Wednesday, July 28, 2004

Moral Ills and Social Dysfunction

My fellow members of the Religious Right, who often like to argue for laws against things like pornography, prostitution or drug use based on the social consequences of these actions, might want to consider Glenn Reynolds' Tech Central Station column "Porn and Violence: Good for America's Children?"

When teen crime and pregnancy rates were going up, people looked at things that were going on -- including increased availability of porn and violent imagery -- and concluded that there might be something to that correlation. It turned out that there wasn't. Porn and Duke Nukem took over the land, and yet teenagers became more responsible and less violent.

Maybe the porn, and the videogames, provided catharsis, serving as substitutes for the real thing. Maybe. And maybe there's no connection at all. (Or maybe it's a different one -- research indicates that teenagers, though safer and healthier, are also fatter -- so perhaps the other improvements are the result of teens sitting around looking at porn and videogames until they're too out-of-shape and unattractive for the real thing…) Most likely, the lesson is that -- once again -- correlation isn't causation, despite policy entrepreneurs' efforts to claim otherwise.

But regardless, the fears of the doomsayers were proven wrong. People can continue to claim that psychological research suggests that videogames lead to violence and that porn leads to promiscuity, but in the real world the evidence seems to suggest otherwise. That's an argument against regulating videogames -- and it's an argument for taking other claims of impending social doom with a grain of salt.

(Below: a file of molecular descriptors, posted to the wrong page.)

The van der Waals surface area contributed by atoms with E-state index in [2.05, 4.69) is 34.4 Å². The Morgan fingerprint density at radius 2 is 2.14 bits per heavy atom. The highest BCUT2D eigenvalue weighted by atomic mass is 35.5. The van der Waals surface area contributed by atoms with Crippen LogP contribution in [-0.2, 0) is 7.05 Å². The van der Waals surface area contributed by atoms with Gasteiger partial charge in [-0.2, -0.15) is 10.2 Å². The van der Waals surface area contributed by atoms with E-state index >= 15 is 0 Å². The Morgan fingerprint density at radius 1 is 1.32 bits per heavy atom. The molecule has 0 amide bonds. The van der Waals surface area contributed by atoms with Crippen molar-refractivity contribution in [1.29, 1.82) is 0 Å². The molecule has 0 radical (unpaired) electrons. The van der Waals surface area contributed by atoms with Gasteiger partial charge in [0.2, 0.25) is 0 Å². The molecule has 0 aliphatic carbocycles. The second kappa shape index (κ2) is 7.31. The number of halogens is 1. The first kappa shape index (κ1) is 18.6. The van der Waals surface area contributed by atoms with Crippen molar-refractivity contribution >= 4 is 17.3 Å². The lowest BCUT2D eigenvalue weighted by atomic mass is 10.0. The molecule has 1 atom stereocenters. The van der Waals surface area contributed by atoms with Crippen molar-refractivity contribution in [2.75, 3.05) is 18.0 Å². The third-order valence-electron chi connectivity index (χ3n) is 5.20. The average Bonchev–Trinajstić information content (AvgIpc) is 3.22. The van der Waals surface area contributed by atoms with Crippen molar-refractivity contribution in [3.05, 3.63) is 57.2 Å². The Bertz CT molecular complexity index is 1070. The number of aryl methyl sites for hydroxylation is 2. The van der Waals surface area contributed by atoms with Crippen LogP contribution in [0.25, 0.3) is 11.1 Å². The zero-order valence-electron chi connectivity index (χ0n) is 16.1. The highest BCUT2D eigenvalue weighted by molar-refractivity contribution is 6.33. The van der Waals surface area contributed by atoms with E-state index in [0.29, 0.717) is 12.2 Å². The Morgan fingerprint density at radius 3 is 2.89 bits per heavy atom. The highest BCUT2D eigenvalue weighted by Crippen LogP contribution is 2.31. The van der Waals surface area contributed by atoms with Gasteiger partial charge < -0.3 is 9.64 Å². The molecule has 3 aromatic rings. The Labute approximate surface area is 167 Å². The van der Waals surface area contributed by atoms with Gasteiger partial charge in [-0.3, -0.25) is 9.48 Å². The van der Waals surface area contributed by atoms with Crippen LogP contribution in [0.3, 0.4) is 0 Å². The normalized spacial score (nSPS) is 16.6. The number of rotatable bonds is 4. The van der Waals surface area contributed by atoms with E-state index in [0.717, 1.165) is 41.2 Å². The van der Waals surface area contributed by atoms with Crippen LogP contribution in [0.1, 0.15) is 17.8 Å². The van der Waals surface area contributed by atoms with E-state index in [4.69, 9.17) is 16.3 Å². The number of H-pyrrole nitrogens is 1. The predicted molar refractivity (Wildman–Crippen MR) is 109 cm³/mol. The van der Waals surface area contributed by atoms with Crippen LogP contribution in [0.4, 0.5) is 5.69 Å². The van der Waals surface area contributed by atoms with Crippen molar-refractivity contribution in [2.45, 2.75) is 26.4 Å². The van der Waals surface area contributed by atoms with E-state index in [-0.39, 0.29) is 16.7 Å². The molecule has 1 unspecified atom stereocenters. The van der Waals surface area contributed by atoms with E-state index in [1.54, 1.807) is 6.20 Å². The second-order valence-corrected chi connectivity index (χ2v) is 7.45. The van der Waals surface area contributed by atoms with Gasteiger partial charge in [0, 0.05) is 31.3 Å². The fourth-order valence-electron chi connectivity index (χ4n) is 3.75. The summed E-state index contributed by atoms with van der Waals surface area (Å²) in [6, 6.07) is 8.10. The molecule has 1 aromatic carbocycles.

Obviously, there is a large degree of facetiousness in the article but the general point is worth noting. If you have argued that behaviour X is wrong because it leads to consequence Y, and it is later shown not to lead to this consequence, people may rightly become suspicious of your claim that the behavior is wrong. Not necessarily, of course, because it might still be wrong for reasons you haven't mentioned. But the very fact that such reasons went unmentioned the first time naturally leads people to suspect a boy-who-cried-wolf scenario, especially if they are not inclined to support the agenda in the first place.

Of course, Reynolds makes the same mistake in the opposite direction by stating that this in an argument agaisnt regulation. It isn't. It is merely a rebuttal against one argument for regulation. And since, as he rightly points out, there may be other factors complicating the research, it may not even amount to that.

But in any case, his article highlights the dangers of tying moral arguments to secular outcomes. If we do not have the courage to admit that we think that legislation ought to be pleasing to God, quite apart from human sociological concerns, then we should either rethink our agenda or try to implement it in a way that does not involve legislation.

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